As a prerequisite to appreciating that domain of mathematics referred to as “calculus”, this chapter re-examines important ideas supposedly (or maybe one should say “hopefully”), learned in previous studies. The author’s objective in including this chapter is to emphasize (and thus help to understand) WHY, in contradistinction to merely HOW, algebraic operations are performed. Notwithstanding that this set of topics had been developed in previous encounters with mathematics, they are now viewed from an advanced viewpoint. One begins by reiterating that over a millennium ago arithmetic was simplified by assigning a number (zero) to “nothing”; thereby causing a paradigm shift that brought mathematics into the mainstream. A similar new paradigm shift, focused on a number that represents the concept of “all” (in that philosophical trichotomy of none, some and all) is herewith proposed. This role will be filled by a new number, denoted as “infinity”, which includes the infinitely large, the infinitely small, and the infinitely dense. Having made such an introduction, the rest of this treatise, starting with Chapter 3, examines the relationship between the set of three “foundational” numbers (zero, one, and infinity) upon which, we assert, the development of calculus should be formulated, and the familiar arithmetic operations of compounding and undoing previous operations.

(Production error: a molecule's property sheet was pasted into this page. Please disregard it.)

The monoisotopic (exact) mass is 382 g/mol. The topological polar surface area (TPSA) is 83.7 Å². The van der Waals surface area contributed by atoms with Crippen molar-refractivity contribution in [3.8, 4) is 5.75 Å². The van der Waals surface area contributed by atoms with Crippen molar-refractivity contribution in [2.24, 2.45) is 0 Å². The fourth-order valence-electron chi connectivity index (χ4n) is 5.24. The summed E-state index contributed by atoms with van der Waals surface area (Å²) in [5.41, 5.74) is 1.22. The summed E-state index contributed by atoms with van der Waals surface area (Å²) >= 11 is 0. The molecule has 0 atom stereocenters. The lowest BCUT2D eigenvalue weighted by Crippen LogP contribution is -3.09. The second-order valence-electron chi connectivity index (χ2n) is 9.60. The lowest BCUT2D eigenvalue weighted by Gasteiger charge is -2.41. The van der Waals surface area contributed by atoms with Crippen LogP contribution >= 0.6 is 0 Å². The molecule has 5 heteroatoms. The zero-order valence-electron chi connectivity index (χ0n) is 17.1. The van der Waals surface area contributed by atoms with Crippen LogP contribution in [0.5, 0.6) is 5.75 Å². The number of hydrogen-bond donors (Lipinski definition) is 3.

Keywords: Coordinate Systems (Postulates, Cartesian, Polar), Division Involving Zero, Equations of a Straight Line (5 Common Forms), Functions, Graphing: Plotting Points vs. Characteristic Curves, Logarithms, Measurement, Memorized Rules: Why Selected Ones Work, Plane (Circular) Trigonometry, Spherical Trigonometry, Symmetry.